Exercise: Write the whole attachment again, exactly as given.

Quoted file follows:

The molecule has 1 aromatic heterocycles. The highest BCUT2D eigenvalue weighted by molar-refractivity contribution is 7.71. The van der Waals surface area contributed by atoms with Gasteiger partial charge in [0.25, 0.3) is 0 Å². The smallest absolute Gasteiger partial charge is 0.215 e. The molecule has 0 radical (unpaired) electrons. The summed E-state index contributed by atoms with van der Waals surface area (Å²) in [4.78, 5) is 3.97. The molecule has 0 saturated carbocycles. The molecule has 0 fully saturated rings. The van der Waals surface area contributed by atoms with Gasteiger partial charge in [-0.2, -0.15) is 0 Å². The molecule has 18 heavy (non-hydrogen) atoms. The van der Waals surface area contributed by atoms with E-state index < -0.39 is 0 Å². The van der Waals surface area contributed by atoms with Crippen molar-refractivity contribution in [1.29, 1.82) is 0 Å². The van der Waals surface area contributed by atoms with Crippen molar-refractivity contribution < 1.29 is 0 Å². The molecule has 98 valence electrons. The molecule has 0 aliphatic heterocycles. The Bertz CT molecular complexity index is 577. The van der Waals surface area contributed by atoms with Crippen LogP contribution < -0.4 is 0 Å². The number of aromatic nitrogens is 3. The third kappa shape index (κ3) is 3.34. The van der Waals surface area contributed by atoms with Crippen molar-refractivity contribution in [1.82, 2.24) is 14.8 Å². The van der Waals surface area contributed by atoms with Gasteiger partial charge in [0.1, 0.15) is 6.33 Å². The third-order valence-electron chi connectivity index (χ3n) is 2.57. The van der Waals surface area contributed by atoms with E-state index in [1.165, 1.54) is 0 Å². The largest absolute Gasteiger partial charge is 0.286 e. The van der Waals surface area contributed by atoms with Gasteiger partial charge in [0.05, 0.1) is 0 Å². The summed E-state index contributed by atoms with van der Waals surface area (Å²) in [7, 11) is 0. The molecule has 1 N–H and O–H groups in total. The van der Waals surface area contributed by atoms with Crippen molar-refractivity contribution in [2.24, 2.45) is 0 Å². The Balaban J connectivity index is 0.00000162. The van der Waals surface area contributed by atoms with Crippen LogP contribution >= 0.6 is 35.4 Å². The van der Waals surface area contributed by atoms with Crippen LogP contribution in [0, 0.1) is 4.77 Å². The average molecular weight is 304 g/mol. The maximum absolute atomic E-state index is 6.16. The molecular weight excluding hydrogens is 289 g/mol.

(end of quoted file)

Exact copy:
The molecule has 1 aromatic heterocycles. The highest BCUT2D eigenvalue weighted by molar-refractivity contribution is 7.71. The van der Waals surface area contributed by atoms with Gasteiger partial charge in [0.25, 0.3) is 0 Å². The smallest absolute Gasteiger partial charge is 0.215 e. The molecule has 0 radical (unpaired) electrons. The summed E-state index contributed by atoms with van der Waals surface area (Å²) in [4.78, 5) is 3.97. The molecule has 0 saturated carbocycles. The molecule has 0 fully saturated rings. The van der Waals surface area contributed by atoms with Gasteiger partial charge in [-0.2, -0.15) is 0 Å². The molecule has 18 heavy (non-hydrogen) atoms. The van der Waals surface area contributed by atoms with E-state index < -0.39 is 0 Å². The van der Waals surface area contributed by atoms with Crippen molar-refractivity contribution in [1.29, 1.82) is 0 Å². The van der Waals surface area contributed by atoms with Crippen molar-refractivity contribution < 1.29 is 0 Å². The molecule has 98 valence electrons. The molecule has 0 aliphatic heterocycles. The Bertz CT molecular complexity index is 577. The van der Waals surface area contributed by atoms with Crippen LogP contribution < -0.4 is 0 Å². The number of aromatic nitrogens is 3. The third kappa shape index (κ3) is 3.34. The van der Waals surface area contributed by atoms with Crippen molar-refractivity contribution in [1.82, 2.24) is 14.8 Å². The van der Waals surface area contributed by atoms with Gasteiger partial charge in [0.1, 0.15) is 6.33 Å². The third-order valence-electron chi connectivity index (χ3n) is 2.57. The van der Waals surface area contributed by atoms with E-state index in [1.165, 1.54) is 0 Å². The largest absolute Gasteiger partial charge is 0.286 e. The van der Waals surface area contributed by atoms with Gasteiger partial charge in [0.05, 0.1) is 0 Å². The summed E-state index contributed by atoms with van der Waals surface area (Å²) in [7, 11) is 0. The molecule has 1 N–H and O–H groups in total. The van der Waals surface area contributed by atoms with Crippen molar-refractivity contribution in [2.24, 2.45) is 0 Å². The Balaban J connectivity index is 0.00000162. The van der Waals surface area contributed by atoms with Crippen LogP contribution >= 0.6 is 35.4 Å². The van der Waals surface area contributed by atoms with Crippen LogP contribution in [0, 0.1) is 4.77 Å². The average molecular weight is 304 g/mol. The maximum absolute atomic E-state index is 6.16. The molecular weight excluding hydrogens is 289 g/mol.